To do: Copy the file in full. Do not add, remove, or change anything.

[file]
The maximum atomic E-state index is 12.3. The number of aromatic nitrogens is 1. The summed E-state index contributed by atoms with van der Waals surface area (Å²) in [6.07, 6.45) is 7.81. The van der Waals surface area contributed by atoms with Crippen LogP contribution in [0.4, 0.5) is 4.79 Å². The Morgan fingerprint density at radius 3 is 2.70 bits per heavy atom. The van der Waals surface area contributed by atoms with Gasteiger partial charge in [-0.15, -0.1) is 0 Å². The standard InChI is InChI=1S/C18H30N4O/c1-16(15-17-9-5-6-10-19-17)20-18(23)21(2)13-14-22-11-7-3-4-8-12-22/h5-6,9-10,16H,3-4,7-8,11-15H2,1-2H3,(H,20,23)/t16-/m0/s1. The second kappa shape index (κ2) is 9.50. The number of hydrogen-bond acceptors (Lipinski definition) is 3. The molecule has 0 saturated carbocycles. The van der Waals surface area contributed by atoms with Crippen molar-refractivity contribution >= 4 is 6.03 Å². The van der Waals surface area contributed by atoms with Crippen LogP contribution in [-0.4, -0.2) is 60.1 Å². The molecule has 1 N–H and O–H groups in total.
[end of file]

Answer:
The maximum atomic E-state index is 12.3. The number of aromatic nitrogens is 1. The summed E-state index contributed by atoms with van der Waals surface area (Å²) in [6.07, 6.45) is 7.81. The van der Waals surface area contributed by atoms with Crippen LogP contribution in [0.4, 0.5) is 4.79 Å². The Morgan fingerprint density at radius 3 is 2.70 bits per heavy atom. The van der Waals surface area contributed by atoms with Gasteiger partial charge in [-0.15, -0.1) is 0 Å². The standard InChI is InChI=1S/C18H30N4O/c1-16(15-17-9-5-6-10-19-17)20-18(23)21(2)13-14-22-11-7-3-4-8-12-22/h5-6,9-10,16H,3-4,7-8,11-15H2,1-2H3,(H,20,23)/t16-/m0/s1. The second kappa shape index (κ2) is 9.50. The number of hydrogen-bond acceptors (Lipinski definition) is 3. The molecule has 0 saturated carbocycles. The van der Waals surface area contributed by atoms with Crippen molar-refractivity contribution >= 4 is 6.03 Å². The van der Waals surface area contributed by atoms with Crippen LogP contribution in [-0.4, -0.2) is 60.1 Å². The molecule has 1 N–H and O–H groups in total.